“Majestic” was my very first taste of ReinXeed, the studio project of Tommy Johansson (Majestic Vanguard, Golden Resurrection), that I've heard tossed back and forth for a while now. I never realized that he was so young, having released a trio of studio albums by himself by the age of 23. This only increased my admiration for his work, though I confess I became a little bit nervous about the album as well, worried that it might not have a very mature sound.
This is unabashedly symphonic and somewhat “fluffy” power metal. There's not much heaviness to it, and this will turn off a number of people immediately. If you're one of those ridiculously masculine, closed-minded metalheads, I pity you. What you are missing is a veritable treasure-trove of soaring melodies, fantastic shredding, and wonderfully emotive neo-classical songwriting. The lyrics are primarily Christian in content, but tend towards themes of strength, freedom, and inspiration rather than preaching gospel, so they are largely unobjectionable.
If there's fault to be found with “Majestic”, it may be that there's a sameness in sound between some tracks, though anyone with a trained ear will most likely not find this a problem. As I mentioned earlier, this album is infectious and catchy. I have a hard time getting into slower songs, as some may know, and ReinXeed's “Second Chance” is one of the best of the year, with a very melodic vocal line and some excellent fretwork. I've always felt that bands need to get their quick songs down before they start digging into ballad territory, and I'm happy to report that ReinXeed does both very well.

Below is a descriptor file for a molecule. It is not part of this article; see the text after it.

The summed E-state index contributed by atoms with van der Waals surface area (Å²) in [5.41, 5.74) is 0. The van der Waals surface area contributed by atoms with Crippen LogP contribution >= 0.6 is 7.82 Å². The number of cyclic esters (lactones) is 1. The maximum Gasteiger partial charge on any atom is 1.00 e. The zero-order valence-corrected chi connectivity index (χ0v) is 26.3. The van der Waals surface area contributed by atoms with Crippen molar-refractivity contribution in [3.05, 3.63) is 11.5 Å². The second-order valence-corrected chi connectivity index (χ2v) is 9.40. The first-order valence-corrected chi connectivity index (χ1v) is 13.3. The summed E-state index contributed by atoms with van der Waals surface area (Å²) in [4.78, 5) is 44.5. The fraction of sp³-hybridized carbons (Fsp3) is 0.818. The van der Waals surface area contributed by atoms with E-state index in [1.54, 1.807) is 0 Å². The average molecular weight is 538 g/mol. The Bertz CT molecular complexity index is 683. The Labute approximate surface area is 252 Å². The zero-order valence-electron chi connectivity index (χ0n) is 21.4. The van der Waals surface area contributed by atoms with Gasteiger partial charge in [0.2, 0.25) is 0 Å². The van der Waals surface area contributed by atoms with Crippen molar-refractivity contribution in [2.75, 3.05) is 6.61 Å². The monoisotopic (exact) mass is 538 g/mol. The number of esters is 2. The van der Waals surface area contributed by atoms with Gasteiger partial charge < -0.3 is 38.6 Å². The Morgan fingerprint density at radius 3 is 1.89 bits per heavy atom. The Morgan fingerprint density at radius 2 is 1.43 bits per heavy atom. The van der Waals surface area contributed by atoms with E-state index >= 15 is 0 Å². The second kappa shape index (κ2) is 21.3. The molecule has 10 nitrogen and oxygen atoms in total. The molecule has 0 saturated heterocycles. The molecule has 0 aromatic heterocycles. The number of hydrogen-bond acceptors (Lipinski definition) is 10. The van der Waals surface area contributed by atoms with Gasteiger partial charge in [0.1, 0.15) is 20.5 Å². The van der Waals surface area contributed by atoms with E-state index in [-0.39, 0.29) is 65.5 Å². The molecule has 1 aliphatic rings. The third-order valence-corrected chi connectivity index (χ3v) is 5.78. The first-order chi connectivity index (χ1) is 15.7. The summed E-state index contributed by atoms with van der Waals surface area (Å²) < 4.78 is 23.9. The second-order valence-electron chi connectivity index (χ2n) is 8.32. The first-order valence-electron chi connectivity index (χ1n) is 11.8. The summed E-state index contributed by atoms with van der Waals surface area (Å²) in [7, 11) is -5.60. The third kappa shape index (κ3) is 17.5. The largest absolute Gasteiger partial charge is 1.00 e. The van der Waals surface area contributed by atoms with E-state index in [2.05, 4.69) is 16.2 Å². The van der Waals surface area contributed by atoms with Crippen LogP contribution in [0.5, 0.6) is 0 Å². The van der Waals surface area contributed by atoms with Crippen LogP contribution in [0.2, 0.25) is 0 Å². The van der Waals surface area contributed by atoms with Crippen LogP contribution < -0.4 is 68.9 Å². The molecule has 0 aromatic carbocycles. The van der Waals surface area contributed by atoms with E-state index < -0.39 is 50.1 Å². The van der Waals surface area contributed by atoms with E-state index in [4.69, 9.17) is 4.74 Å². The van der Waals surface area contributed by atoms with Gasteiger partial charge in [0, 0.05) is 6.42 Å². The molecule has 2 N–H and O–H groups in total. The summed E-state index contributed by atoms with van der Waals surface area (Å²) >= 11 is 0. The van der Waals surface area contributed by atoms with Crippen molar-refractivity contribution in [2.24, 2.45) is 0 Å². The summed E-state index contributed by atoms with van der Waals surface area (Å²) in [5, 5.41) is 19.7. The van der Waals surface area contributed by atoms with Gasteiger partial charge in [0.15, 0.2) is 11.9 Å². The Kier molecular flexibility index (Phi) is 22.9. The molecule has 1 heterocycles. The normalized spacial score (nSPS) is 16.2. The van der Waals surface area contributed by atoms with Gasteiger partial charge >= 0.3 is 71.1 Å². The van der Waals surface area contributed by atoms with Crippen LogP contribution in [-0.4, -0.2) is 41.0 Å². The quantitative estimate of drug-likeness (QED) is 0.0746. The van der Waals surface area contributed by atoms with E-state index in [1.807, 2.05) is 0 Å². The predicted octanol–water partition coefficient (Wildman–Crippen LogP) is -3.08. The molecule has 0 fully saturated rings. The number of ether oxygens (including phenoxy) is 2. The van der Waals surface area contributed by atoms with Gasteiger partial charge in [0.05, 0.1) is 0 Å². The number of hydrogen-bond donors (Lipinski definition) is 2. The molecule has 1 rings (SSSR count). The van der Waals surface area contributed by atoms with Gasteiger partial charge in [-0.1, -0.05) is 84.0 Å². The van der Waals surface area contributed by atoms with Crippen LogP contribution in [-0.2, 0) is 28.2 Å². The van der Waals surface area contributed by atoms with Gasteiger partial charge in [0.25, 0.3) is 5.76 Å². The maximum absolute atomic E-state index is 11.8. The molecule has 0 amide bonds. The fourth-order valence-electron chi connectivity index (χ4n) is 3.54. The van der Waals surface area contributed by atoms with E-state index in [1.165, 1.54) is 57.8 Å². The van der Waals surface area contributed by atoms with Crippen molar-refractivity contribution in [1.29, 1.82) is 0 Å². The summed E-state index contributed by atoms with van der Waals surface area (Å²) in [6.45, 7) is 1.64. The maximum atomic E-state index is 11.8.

The neo-classical influence on this album is quite strong, especially on songs like the opener, “Deep Under Sea” and the aptly titled “Melody of Life”. These are also some of the strongest moments on the album, along with the driving and excellent “Neverland”. The omnipresent keyboard support and layered vocals provide a very distinct and lush sound to this album. I'm consistently surprised by how various metal bands that share so many similarities can simultaneously sound so very different from each other. ReinXeed is one more example of how this is true. Instrumentally, this might occasionally pass for Balflare, early Sonata Arctica, or perhaps even Freedom Call, but the sum of its parts makes it a considerably unique experience. For some, this will not be a good sort of unique. Tommy's voice is high, and not the most powerful, but it is refreshingly clear and coherent.
Singling out other specific tracks doesn't seem to me to serve a great deal of purpose on this particular album. My favorites are “Neverland”, “Deep Under Sea”, the title track, and “Sword in Stone”, as I find these to be the best-written and most consistently enjoyable. An aficionado of melodic power metal will fast discover that all of the material is quite pleasing, however. I see that Johansson has now added a couple of band members for future recordings and live shows, which is good news for the future of this project.
“Majestic” isn't breaking much new ground, but it's a very talented effort that showcases the talent of young Mr. Johansson. The supremely melodic vocal and guitar lines will have many fans of power metal enraptured in fairly short order, and send the rest away shaking their heads. ReinXeed's latest is an admirable effort that satisfies very fully, and I look forward to another release just like it within the next couple of years.
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The Protagonist's Rating: 8.75 out of 10